The ‘Antiracist’ Movement Has Roots in Soviet Communism
“This is a part of history that the critical race theorists appear unwilling to teach.”
Is anyone surprised by this? It makes perfect sense.
Mason Goad writes at Minding the Campus:
KGB Documents Show the Secret History of Ibram X. Kendi’s “Antiracist” Movement
When five black middle schoolers attacked their white classmates and were arrested for hate crimes this past March, some may have concluded that these “antiracism” initiatives had failed. In reality, those initiatives had actually succeeded, exactly as our nation’s enemies had hoped they would. Despite efforts to ignore the evidence, what we now call “antiracism” began as communist party policy and influence operations more than half a century ago. Thanks to one Soviet dissident, Vladimir Bukovsky, we have the KGB documents to prove it. This is a part of history that the critical race theorists appear unwilling to teach.
Based on the files Bukovsky obtained, we now know that Gus Hall, former General Secretary of the Communist Party USA (CPUSA), secretly wrote to the Central Committee of the Communist Party of the Soviet Union (CC-CPSU) in September 1969. Hall requested that the Soviets confer an honorary doctorate degree to a black CPUSA member named James Jackson. Hall explained that it “would have a deep meaning… for our party and its leadership’s influence amongst the negro masses.” The CC-CPSU agreed with Hall and noted that this degree would give Jackson “the opportunity to receive a place among the instructors at New York University.” By now, the long march through the institutions was well underway.
A few months later, in late-April 1970, Soviet KGB Chairman Yuri Andropov wrote to the CC-CPSU to request permission to assist the CPUSA in an ongoing influence operation to radicalize and recruit the Black Panthers. As Andropov explained to the Central Committee: “Because the rise of negro protest in the USA will bring definite difficulties to the ruling classes of the USA and will distract the attention of the Nixon administration from pursuing an active foreign policy, we would consider it feasible to implement a number of measures to support this movement and to assist its growth.”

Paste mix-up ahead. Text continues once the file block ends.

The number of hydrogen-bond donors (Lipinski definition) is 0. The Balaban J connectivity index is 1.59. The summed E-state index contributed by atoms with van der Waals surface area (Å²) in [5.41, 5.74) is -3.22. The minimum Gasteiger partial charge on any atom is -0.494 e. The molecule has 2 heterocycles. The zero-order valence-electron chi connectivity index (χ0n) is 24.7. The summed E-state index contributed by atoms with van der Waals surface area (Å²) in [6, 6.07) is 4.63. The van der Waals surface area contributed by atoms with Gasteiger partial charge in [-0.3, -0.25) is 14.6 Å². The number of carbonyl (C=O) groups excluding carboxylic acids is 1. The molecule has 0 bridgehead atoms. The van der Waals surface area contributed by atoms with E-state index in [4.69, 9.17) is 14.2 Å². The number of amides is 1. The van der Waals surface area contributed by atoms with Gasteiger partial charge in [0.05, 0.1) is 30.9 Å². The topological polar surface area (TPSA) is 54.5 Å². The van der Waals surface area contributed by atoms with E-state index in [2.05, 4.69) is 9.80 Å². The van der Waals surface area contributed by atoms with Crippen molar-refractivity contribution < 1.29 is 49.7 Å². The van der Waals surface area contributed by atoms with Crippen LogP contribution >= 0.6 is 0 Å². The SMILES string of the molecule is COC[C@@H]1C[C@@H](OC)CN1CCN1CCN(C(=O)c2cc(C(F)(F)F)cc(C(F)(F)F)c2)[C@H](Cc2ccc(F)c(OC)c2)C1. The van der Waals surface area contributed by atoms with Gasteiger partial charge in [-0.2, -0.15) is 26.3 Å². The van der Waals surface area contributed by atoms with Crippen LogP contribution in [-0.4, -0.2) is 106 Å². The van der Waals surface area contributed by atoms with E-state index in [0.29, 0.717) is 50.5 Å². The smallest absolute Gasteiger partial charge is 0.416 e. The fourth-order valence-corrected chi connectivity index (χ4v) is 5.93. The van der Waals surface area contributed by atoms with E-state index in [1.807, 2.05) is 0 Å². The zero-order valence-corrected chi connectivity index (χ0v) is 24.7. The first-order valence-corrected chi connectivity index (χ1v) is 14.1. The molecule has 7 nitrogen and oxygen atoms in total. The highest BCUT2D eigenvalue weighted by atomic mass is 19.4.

Andropov was encouraged by the fact that the CPUSA, despite having just begun the operation, was “already yielding positive results.” For example, two months earlier in February 1970, a CPUSA cell called the Che-Lumumba Club learned about the campaign to free an incarcerated member of the Black Panthers, George Jackson, and sprang into action. One of the club’s members, Angela Davis, rose to international fame because of this campaign after firearms she purchased fell into the hands of Jonathan Jackson, George’s 17-year-old brother. Jonathan carried out a shooting in early August that left four dead, including himself.
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Is anyone surprised by this?
Not anyone who paid attention to Bezmenov in the 1980s.
Everything you’re seeing today has its roots in the KGB’s demoralization strategy during the Cold War. It doesn’t matter that the Soviet Union isn’t around to bankroll it any more; the useful idiots were wound up and set running and will keep going until they’re stopped with force.
Water = wet….just other news that we all know.
And the “Port Huron Statement”, predecessor to all kinds of “a new way of governing, by whatever it takes” shenanigans through the 1960s was … well investigate for yourself. As of this moment, the Wikipedia entry has not (yet) scrubbed this context.
If I pick who gets to participate, I can guarantee how it’ll turn out. Kinda like President Inclusion. Yeah, it’s “representative democracy” “representative” of the people we let be included; the ones who think right and agree with us. Not you.
Some of the fellow travelers did a lot of walking back, after some of their “followers” took literally the incitement to insurgency, and revolution. Just like … well, you know.